Exemption from coverage
Some or all employees on a particular ship can be exempted from coverage by the Seafarers Rehabilitation and Compensation Act 1992 (Seafarers Act) in certain circumstances.
Exemptions are granted by the Seacare Authority under section 20A of the Seafarers Act.
How exemptions can be initiated
Exemptions granted by the Seacare Authority can be initiated in two ways:
Exemptions can apply for up to one year from the date they come into effect. A further exemption can be sought to cover an additional period.
Exemptions of own motion by the Seacare Authority
List of current exemptions of own motion
There are currently two exemptions granted at the Seacare Authority’s own motion:
- Exemption – Multiple vessels (PDF, 13.6 MB)
- Exemption – Multiple vessels, Domestic Commercial Vessels (PDF, 18.1 MB)
These exemptions are multiple vessel exemptions that apply to employment on a large number of ships.
The multiple vessel exemptions apply to the Seafarers Act. They do not apply to the Occupational Health and Safety (Maritime Industry) Act 1993 (OHS (MI) Act).
Reason for the multiple vessel exemptions
The multiple vessel exemptions clarify coverage provisions and ensure that employment on a vessel or voyage is not unintentionally brought under the Seacare scheme, particularly without the knowledge of the employer.
In Samson Maritime Pty Ltd v Aucote (Aucote decision), the Full Federal Court held on 22 December 2014 that the Seacare scheme applies to all 'employees', as defined by the Seafarers Rehabilitation and Compensation Act 1992 (Seafarers Act) of a trading, financial or foreign corporation.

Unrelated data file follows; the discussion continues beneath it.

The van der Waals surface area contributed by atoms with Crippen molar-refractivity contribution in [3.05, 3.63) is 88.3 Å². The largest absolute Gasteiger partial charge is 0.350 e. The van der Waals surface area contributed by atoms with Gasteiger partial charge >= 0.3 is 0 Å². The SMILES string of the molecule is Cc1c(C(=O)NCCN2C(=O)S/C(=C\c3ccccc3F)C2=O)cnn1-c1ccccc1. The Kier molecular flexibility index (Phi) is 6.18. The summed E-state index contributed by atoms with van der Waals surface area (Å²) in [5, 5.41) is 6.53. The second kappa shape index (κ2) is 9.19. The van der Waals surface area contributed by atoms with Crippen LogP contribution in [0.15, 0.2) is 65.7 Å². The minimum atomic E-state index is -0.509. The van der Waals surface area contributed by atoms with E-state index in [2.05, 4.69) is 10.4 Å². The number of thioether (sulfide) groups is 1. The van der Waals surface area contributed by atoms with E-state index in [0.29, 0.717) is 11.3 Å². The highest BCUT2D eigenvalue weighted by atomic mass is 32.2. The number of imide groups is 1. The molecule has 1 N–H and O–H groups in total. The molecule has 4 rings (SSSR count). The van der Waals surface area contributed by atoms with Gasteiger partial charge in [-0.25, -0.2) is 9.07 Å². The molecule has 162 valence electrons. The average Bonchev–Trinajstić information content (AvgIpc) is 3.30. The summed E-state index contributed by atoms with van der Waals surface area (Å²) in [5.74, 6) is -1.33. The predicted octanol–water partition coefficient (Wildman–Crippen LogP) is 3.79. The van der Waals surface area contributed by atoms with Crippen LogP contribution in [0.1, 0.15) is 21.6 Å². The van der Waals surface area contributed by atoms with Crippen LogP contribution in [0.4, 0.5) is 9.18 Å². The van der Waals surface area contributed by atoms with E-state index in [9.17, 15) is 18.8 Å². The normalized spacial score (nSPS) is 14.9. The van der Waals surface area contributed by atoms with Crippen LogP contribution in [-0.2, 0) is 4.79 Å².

The Aucote decision substantially shifted workers' compensation and work health and safety arrangements in the Australian maritime industry. Ships and employees that were historically considered to be covered by state workers' compensation and work health and safety laws are covered by the Commonwealth Seacare scheme.
In response to the Aucote decision, the Australian Government introduced the Seafarers Rehabilitation and Compensation and Other Legislation Amendment Act 2015 (Amendment Act). The Seacare Authority and Minister also granted declarations and the multiple vessel exemptions, affecting the coverage of the Seacare scheme.
These actions were taken to:
- limit the coverage of the Seacare scheme to what was broadly understood to be the case before the Aucote decision (that the Seacare scheme does not apply to ships engaged in intrastate trade and not engaged in interstate or international trade)
- provide certainty to the maritime industry regarding coverage of schemes.
How to apply the multiple vessel exemptions
The multiple vehicle exemptions have lists (schedules) of ship names.
If your ship is included in a multiple vessel exemption list, this does not automatically mean that employment on this ship is exempt from coverage by the Seafarers Act.
If your ship meets the criteria outlined in the first page of the exemption document, the ship’s employment remains covered by the Seacare scheme. Generally, employees on ships which are engaged in trade or commerce between states (interstate) or within a territory, are covered by the Seacare scheme.
See Who is covered for further guidance. If you are still not sure, you should seek legal advice.
Changing the status of your ship